Part 8: Finding a job in UX

Here are some handy, practical guides to finding, applying, and interviewing for UX positions.

Most likely you’re taking this course because you want to move into a UX career. The courses in this section are taught by people who regularly take part in the hiring process, so you know the information is relevant. 


After recapping the different job roles within UX, this course talks about building your reputation, cleaning up your online profile, getting the experience you need, and building a resume and portfolio.

These days it’s most likely that at least part of your interview process will be conducted remotely. Get tips for phone and video interviews, possible interview formats and questions, and how to follow up after the interview.

UX design job interviews often contain elements like whiteboarding exercises and portfolio reviews. Learn what to expect in your next UX design job interview and how to approach each stage with confidence. Review common interview questions, and learn about the key elements of a UX design exercise.

Diane offers real-world advice to make your portfolio stand out from the crowd. Learn how to create a portfolio … even if you’ve never worked in a UX job before. Understand the elements of a strong UX portfolio. Find out what happens during a portfolio review—and get tips for incorporating storytelling into a presentation.


Freelancing and Consulting in User Experience (Cory Lebson)

Starting out on your own isn’t an ideal route to take when you have limited real-world experience with UX practices, but if the idea of freelancing is interesting to you, check out Cory’s course for some great tips on how to set yourself up for success.

Preparing to interview for a creative role and Succeeding in interview for a creative role (Richard Harrington)

Both courses contain some good advice for UX professionals and really anyone in a creative role.

Get a job in design (Bonnie Siegler)

This includes sections on resumes and interviewing, and is told by someone who has hired many designers.


Revisit the homework you did for Part 1, where you did a LinkedIn job search. 

  • Run the search again, for entry-level jobs in the area that interests you. 
  • Check that your list of the type of skills companies are asking for is accurate.
  • See how many of the skill areas you can check off now, and which ones you feel you still need to work on. 

Create an initial plan for how you might gain those additional skills. It may involve running another group project, or working individually or with a mentor outside the group. It may involve watching more course videos, or getting an internship so that you can learn with and from others in the industry.  

Discussion topics

Discuss the areas you want to work on with your group. Share your plan, and get suggestions and feedback from the group.  


Build your reputation. Your reputation comes from the value you add. By this stage, you have knowledge, opinions, and something you can share with others. You can summarize topics, write posts, and analyze events.

Think about a UX article you read recently. What was thought-provoking about it? What did you agree with? What did you disagree with? What questions did it leave unanswered for you? Answering those four questions is enough to generate a whole new article of original content – YOUR original content.

Put your answers together in a short-form or long-form post on LinkedIn. Now keep doing it! You can talk about things you learned in different parts of this syllabus, UX books you’ve read, the projects you’ve undertaken, and things you learn about the job search process as you look for work.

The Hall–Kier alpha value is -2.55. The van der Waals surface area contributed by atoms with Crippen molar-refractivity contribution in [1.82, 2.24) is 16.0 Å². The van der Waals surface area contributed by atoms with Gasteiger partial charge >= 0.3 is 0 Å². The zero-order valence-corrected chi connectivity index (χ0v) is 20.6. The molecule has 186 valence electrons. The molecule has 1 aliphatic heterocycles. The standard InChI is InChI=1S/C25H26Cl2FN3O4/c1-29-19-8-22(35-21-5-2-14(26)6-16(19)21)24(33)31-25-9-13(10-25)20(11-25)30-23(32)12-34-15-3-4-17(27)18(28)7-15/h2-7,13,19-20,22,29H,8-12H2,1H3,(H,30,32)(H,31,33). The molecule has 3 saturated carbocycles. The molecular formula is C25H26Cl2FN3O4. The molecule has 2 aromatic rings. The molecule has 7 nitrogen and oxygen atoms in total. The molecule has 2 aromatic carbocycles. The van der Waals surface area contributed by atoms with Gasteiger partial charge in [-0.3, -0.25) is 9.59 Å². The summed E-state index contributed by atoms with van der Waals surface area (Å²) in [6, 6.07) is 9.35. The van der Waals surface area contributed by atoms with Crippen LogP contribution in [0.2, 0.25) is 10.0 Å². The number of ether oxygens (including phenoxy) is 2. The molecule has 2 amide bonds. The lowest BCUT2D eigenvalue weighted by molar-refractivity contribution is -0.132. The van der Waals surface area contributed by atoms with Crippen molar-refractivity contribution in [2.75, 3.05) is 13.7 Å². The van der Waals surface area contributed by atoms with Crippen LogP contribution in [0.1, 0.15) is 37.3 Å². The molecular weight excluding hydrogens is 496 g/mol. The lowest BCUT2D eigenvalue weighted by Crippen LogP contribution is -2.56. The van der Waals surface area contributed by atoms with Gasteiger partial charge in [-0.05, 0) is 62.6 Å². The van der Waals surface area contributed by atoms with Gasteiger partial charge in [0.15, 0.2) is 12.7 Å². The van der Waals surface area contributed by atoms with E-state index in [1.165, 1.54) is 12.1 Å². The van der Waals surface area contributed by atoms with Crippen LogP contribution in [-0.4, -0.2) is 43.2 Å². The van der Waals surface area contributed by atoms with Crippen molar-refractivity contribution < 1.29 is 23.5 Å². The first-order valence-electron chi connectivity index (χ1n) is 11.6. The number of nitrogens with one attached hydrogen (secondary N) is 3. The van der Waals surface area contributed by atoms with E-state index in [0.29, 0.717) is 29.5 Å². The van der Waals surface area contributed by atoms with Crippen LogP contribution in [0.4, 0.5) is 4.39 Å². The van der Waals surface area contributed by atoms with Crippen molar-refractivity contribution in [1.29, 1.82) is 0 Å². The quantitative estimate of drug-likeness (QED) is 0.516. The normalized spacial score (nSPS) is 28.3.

Create or update your resume. Use the information you learned in the courses in this section to make your resume concrete and outcome-based with clear descriptions of what you did and what impact you had. Share with others in your study group for feedback.

Pull all your projects together into a portfolio, and then share that with others in your study group for feedback. Portfolios only used to be necessary for visual designers. Now, pretty much anyone in UX needs one.

Unless you’re applying for visual design jobs, your portfolio doesn’t have to be visually stunning. What it does have to be is information-rich. Include high level summaries of each of the projects you completed during this course. Include visuals wherever you can – the flow map and wireframes you created, the content re-write you performed, slides from the survey results presentation you created, photos of your experience map and ideation output, your storyboards, and so on.

I strongly suggest having an online portfolio. Although you can create your portfolio in a presentation tool like PowerPoint, Keynote, or Google Slides, it’s easier to share a URL with recruiters. Unfortunately this will mean learning the interface to the tool you choose, but there are longer term benefits.

Popular free tools are Behance, Dribbble, Coroflot, and Adobe Portfolio (free with Creative Cloud). You can also create portfolio-themed sites on Of all the options, Behance probably offers the best mix of features and is also probably the best-known for recruiters.

Check out these professional case studies and these competition winning entries for examples of how you could format your write-ups.

Congratulate yourself

You’ve done it! You’ve made it through the taught portion of this course. Well done. Let us know by posting on LinkedIn using the #uxsyllabus hashtag so we can congratulate you too!

Now you should be applying for jobs so that you can put your new-found skills to work for you!

If you think it would help, we do offer an (entirely optional) certificate. The certificate assessment process takes the form of a portfolio review and interview so you get real-world experience and we get to test your knowledge in a real-world situation.

Next: Certificate